Subtle asked Face, “Are you sure you loosed them in their own menstrue!”
Face replied, “Yes, sir, and then married them, and put them in a bolt’s-head nipped to digestion, according as you bade me, when I set the liquor of Mars to circulation in the same heat.”
Bolt’s-head flasks can be connected to other pieces of equipment. Marriage was an important concept in alchemy and referred to union of pieces of equipment or to union of materials in a flask.
Subtle said, “The process then was right.”
Face replied, “Yes, by the token, sir, the retort broke, and what was saved was put into the pelican, and signed with Hermes’ seal.”
The pelican is a distilling flask with a neck that curves down and joins to itself. It is called a pelican because people thought it resembled a pelican biting itself. People at this time thought that pelicans bit themselves to draw blood to feed their young.
Instead of saying “Hermes’ seal,” we now say “hermetically sealed.”
Subtle said, “I think it was right. We should have a new amalgama.”
Surly said to himself, “Oh, this ferret is as rank and stinky as any polecat.”
Subtle added, “But I don’t care. Let it even die; we have enough besides in embrion. H has its white shirt on?”
“In embrion” means “in the early stages.”
“Has its white shirt on” means “has turned white.”
“Yes, sir,” Face said. “It’s ripe for inceration; it stands warm in its ash-fire. I wish that you wouldn’t let any die now, if I might counsel you, sir, for luck’s sake to the rest. Letting some die is not good.”
“He says the right thing,” Sir Epicure Mammon said.
Surly said to himself, “Have you — Sir Epicure Mammon — bolted from your burrow and been caught in the net?”
Face said, “I know it, sir. I have seen the ill fortune that comes from letting some of it die. What we need is some three ounces of fresh materials.”
“No more than that?” Sir Epicure Mammon asked.
“No more, sir,” Face said. “We need three more ounces of gold to amalgame with some six ounces of mercury.”
“Go and get the materials,” Sir Epicure Mammon said. “How much money do you need?”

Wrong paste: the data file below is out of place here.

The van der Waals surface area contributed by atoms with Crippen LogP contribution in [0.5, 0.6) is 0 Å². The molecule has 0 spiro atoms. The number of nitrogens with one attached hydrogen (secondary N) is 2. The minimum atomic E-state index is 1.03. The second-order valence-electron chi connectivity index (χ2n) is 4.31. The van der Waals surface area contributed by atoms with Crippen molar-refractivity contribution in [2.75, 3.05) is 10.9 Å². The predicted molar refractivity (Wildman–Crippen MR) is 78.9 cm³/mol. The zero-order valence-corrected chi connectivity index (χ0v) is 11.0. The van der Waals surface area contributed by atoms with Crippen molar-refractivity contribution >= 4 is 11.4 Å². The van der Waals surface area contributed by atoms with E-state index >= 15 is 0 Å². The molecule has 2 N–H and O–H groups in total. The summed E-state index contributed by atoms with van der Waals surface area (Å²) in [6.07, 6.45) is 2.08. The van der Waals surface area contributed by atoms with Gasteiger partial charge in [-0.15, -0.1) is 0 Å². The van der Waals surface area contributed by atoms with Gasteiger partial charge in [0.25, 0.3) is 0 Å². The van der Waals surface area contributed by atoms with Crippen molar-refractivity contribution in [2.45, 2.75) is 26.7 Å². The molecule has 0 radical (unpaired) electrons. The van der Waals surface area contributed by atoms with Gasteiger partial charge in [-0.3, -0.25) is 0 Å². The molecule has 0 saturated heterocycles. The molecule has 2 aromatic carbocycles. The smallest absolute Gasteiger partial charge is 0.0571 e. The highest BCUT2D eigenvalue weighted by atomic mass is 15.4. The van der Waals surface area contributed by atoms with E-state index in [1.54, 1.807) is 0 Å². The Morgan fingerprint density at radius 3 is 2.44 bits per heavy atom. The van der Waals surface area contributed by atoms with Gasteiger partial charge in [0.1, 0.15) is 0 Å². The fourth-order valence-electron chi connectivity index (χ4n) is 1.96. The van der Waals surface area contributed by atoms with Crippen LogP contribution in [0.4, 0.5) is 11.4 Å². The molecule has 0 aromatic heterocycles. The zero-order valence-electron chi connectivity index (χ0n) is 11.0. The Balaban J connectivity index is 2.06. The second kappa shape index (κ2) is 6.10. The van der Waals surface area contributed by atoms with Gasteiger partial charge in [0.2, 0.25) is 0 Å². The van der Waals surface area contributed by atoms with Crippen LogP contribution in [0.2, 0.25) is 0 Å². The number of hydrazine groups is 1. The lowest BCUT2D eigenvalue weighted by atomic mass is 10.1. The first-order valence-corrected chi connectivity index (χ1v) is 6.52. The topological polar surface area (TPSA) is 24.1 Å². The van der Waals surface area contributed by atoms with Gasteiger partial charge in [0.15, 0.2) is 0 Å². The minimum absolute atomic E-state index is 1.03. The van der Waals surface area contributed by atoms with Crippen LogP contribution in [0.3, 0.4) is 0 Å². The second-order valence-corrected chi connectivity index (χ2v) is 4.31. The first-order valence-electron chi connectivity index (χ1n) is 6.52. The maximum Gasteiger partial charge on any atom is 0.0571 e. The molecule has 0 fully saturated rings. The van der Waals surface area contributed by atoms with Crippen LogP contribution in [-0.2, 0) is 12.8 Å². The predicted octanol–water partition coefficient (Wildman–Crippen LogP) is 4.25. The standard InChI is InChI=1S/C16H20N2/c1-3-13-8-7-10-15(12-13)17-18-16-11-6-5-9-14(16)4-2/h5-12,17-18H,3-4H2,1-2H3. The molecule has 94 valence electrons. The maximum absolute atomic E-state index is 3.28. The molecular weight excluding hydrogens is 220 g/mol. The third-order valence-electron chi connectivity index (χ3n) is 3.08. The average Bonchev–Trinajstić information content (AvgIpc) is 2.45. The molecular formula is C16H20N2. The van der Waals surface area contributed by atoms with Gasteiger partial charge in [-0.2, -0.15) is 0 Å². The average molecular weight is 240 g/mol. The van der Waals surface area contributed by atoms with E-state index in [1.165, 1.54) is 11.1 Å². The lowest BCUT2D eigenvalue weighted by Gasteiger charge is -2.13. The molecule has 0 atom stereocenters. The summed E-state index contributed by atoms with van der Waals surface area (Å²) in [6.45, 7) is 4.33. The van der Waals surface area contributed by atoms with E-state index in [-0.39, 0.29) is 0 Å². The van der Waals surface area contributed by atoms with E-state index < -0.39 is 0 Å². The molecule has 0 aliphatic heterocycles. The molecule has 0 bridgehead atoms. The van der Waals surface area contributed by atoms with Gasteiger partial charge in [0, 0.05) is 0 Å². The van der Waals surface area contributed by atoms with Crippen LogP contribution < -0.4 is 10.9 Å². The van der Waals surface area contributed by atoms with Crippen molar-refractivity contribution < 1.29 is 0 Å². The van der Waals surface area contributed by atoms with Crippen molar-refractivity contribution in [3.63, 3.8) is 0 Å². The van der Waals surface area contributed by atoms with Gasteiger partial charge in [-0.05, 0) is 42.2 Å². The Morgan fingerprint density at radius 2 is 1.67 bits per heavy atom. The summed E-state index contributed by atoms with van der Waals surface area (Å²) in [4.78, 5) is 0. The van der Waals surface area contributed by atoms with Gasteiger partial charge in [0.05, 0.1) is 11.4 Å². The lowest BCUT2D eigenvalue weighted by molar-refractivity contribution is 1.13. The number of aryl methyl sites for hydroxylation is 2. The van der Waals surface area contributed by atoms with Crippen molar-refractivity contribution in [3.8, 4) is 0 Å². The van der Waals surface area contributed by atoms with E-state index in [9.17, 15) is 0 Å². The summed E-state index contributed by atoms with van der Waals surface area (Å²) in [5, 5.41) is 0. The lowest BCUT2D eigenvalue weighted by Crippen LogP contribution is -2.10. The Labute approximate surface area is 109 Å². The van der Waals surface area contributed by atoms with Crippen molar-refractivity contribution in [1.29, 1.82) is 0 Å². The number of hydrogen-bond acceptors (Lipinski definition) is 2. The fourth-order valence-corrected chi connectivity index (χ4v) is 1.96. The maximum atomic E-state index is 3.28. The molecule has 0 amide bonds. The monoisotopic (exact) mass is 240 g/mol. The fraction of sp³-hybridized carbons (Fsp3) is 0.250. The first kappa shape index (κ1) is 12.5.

“Ask him, sir,” Face said.
Sir Epicure Mammon asked Subtle, “How much?”
“Give him nine pounds,” Subtle said. “No, you better give him ten.”
Surly said to himself, “Yes, give him twenty pounds, and you’ll be cheated, if you do.”
“There it is,” Sir Epicure Mammon said, giving Face the money.
“This is not necessary,” Subtle said, “except that you will have it so, so that you can see the conclusions of all of it: You don’t want to see any of it die.”
He paused and then added, “Two of our inferior works are at fixation, but a third is in ascension.”
As Face knew, he was referring to Dapper and Drugger as the inferior works; they were small fish — and suckers — in comparison to Sir Epicure Mammon, who was the man they were making the most money from.
Subtle then said to Face, “Go,” but he added, “Have you set the oil of luna in kemia?”
“And the philosopher’s vinegar?”
“Yes,” Face said, and then he exited.
Hearing the references to oil and vinegar, Surly said to himself, “We shall have a salad!”
He was punning. He knew something about alchemy, which is why he knew it is a scam, and he knew that “salad” was a real alchemical term referring to a mixture of certain materials.
Sir Epicure Mammon asked, “When do you make projection?”
Subtle replied, “Son, don’t be hasty. I exalt our medicine, by hanging him in balneo vaporoso, and giving him solution, and then congeal him, and then dissolve him, and then again congeal him.”
Balneo vaporoso is a steam bath in which Subtle would suspend a glass flask.
Subtle continued, “For look, as often as I iterate the work, so many times I add to the philosopher stone’s virtue and strength.”
He was referring to multiplication, which is refining the philosopher’s stone to increase its potency so that a little of the philosopher’s stone will turn a vast quantity of base metal into gold. Multiplication involved, in part, what alchemists referred to “solution.”
Subtle continued, “As, if after one solution one ounce of the philosopher’s stone will convert a hundred ounces of base metal into gold or silver, after its second solution one ounce of the philosopher’s stone will convert a thousand ounces of base metal into gold or silver.